The Adventures of Sherlock Holmes (Alfred L. Werker, 1939, 88 min.)

Basil Rathbone and Nigel Bruce return for the second time as Sherlock Holmes and Dr. Watson in this enjoyable, suspenseful film, the last in the series to be set in Victorian England. For their second outing, they face off against Dr. Moriarty himself (George Zucco), Holmes’s arch-enemy. The film is the perfect blend of mystery and comedy, showing off the series’s potential for both. The only real problem with this film is a rather disappointing Moriarty; Zucco looks a tad too… ordinary. For master criminals of the Victorian era, I want flowing overcoats, black hair in a widow’s peak, and fiendish laughter, not some guy who looks like… well, like a professor.

The film opens with the diabolical Moriarty defeating justice yet again. A jury grudgingly finds him not guilty of some horrific crime or another just seconds before Holmes rushes in with damning evidence. The best scene in the film comes as the two bitter enemies leave the courtroom; the two share a cab home while discussing their mutual hatred and desire for revenge, and Moriarty promises that his next caper will be so brilliant that it defeats even the mind of Holmes.

As Holmes and Watson settle down to wait for clues to Moriarty’s next plan, Moriarty concocts not one but two mysteries, one of them designed to distract Holmes from the real caper. Knowing Holmes’s attraction to women in peril, he devises a diabolical, murderous plot that resurrects a decades-old murder—surely a lot of trouble to go through just to distract Holmes, but then again, Moriarty’s not a very nice guy, and he doesn’t care who thinks so. There’s a wonderful exchange between him and Bassick (Arthur Hohl), one of his henchmen; when Moriarty informs him what his role will be, Bassick laments what happened to the last person Moriarty enlisted. “Oh, poor Higgins,” says Moriarty. “They found nothing but his boots!” To which Bassick replies indignantly, “One boot!”

The real crime is the theft of a famous emerald from among the Crown Jewels. Moriarty actually sends a letter to Ronald Ramsgate (Henry Stephenson), the caretaker of the jewels, threatening to steal it. Ramsgate attempts to enlist Holmes’s help, but Holmes is distracted by the sad case of the Brandon family. Ten years earlier, the elder Brandon was murdered in South America; now, the younger generation of Brandons, including the nance Lloyd (Peter Willes) and the beautiful young Ann (Ida Lupino), are receiving strange, threatening drawings inscribed with ominous dates. Holmes decides that he must protect Ann (he doesn’t do Lloyd much good), and he sets out to solve the mystery and save Ann from a dreadful murder. Ann’s fiance Jerrold (Alan Marshal) attempts to stop Ann from enlisting Holmes, setting himself up as a likely suspect. Intrigue ensues.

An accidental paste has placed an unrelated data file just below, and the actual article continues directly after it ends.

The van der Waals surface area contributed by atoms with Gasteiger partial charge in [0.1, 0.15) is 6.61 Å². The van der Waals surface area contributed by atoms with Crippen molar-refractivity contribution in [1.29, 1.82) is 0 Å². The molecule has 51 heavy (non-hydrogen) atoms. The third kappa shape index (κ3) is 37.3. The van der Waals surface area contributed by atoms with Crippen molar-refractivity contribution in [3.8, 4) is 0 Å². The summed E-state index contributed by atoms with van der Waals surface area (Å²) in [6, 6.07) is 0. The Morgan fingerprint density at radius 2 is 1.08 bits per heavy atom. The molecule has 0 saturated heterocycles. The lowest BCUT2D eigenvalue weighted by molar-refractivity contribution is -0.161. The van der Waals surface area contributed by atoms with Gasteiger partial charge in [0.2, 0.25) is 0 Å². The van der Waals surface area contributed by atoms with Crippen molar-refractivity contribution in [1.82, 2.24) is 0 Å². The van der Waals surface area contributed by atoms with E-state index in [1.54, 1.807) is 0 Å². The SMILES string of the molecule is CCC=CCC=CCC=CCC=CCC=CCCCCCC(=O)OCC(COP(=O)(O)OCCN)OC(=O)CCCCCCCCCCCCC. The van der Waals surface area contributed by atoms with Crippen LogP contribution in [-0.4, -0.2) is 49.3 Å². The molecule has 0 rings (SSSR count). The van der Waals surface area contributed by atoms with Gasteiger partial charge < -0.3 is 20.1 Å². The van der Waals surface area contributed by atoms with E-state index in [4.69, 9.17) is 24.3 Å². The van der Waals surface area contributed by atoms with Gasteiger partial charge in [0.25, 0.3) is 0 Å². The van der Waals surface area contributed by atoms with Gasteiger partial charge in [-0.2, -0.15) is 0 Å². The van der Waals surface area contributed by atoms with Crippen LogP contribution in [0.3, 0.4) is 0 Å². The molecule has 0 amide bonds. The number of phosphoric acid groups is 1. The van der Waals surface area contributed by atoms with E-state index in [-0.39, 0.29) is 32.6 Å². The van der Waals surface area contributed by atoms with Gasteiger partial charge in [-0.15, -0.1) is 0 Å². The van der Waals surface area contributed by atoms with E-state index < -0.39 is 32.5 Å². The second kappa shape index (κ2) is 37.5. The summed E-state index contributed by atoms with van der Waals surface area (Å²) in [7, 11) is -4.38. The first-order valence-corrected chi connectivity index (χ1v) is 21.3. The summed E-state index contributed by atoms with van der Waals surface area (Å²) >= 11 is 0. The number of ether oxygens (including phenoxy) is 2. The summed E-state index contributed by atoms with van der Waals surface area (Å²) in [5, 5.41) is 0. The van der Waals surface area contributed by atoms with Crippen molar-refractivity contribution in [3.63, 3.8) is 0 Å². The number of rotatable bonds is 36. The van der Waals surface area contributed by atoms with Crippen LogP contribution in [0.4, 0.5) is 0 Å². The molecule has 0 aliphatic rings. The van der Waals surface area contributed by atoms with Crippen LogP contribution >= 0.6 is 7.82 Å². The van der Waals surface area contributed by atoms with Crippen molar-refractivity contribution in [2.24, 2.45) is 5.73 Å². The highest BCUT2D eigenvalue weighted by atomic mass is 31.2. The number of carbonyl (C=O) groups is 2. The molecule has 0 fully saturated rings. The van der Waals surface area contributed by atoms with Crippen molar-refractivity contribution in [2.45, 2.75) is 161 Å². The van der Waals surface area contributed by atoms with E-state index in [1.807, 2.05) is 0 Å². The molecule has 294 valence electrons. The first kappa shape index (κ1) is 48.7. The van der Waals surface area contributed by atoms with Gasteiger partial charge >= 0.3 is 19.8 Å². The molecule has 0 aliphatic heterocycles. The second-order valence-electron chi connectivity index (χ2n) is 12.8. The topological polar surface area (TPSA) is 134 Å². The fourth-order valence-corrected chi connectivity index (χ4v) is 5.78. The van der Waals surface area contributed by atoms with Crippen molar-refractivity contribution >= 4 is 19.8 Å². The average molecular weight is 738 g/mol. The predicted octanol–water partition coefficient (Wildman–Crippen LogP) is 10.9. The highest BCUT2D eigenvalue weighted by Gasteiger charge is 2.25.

Director Alfred L. Werker paces the film perfectly, with just the right blend of tense scenes and opportunities to catch one’s breath. There are two show-stopping scenes, one in which Ann is chased through a foggy park and the final showdown between Holmes and Moriarty in a dazzling Tower of London set. The sham case Moriarty cooks up is textbook Sherlock Holmes, and it’s set up so that all along, we are shouting at Holmes to ingore all of the red herrings and stop Moriarty; it’s only during the down times that we realize that even though the Brandon case is just a distraction, it’s time better spent for Holmes to save Ann than to save the Crown Jewels.

Rathbone and Bruce took three years off before resuming their roles in twelve more films in the space of four years; these new scenes transplanted the dynamic duo to the twentieth century and turned Watson into little more than comic relief. There are comedic scenes in this film, but Watson isn’t a clown. One good example occurs when Watson is lying on the cobblestones at a murder site while Holmes is off measuring things in the bushes. A gentlemanly passerby inquires as to his well-being, and the two have a humorous exchange that has Watson being the source of the comedy without being the butt of the joke.

Baker Street Regulars (actors who appeared in more than two films in the series as different characters):

Harry Cording, 1st of 8 appearances (as second phoney policeman) 
Mary Forbes, 1st of 3 (Lady Conyngham) 
Holmes Herbert, 1st of 6 (Chief Justice) 
Leyland Hogdson, 1st of 7 (unspecified bobby) 
Arthur Hohl, 1st of 3 (Bassick) 
Boyd Irwin, 1st of 3 (bobby) 
Eric Wilton, 1st of 3 (Conyngham Butler)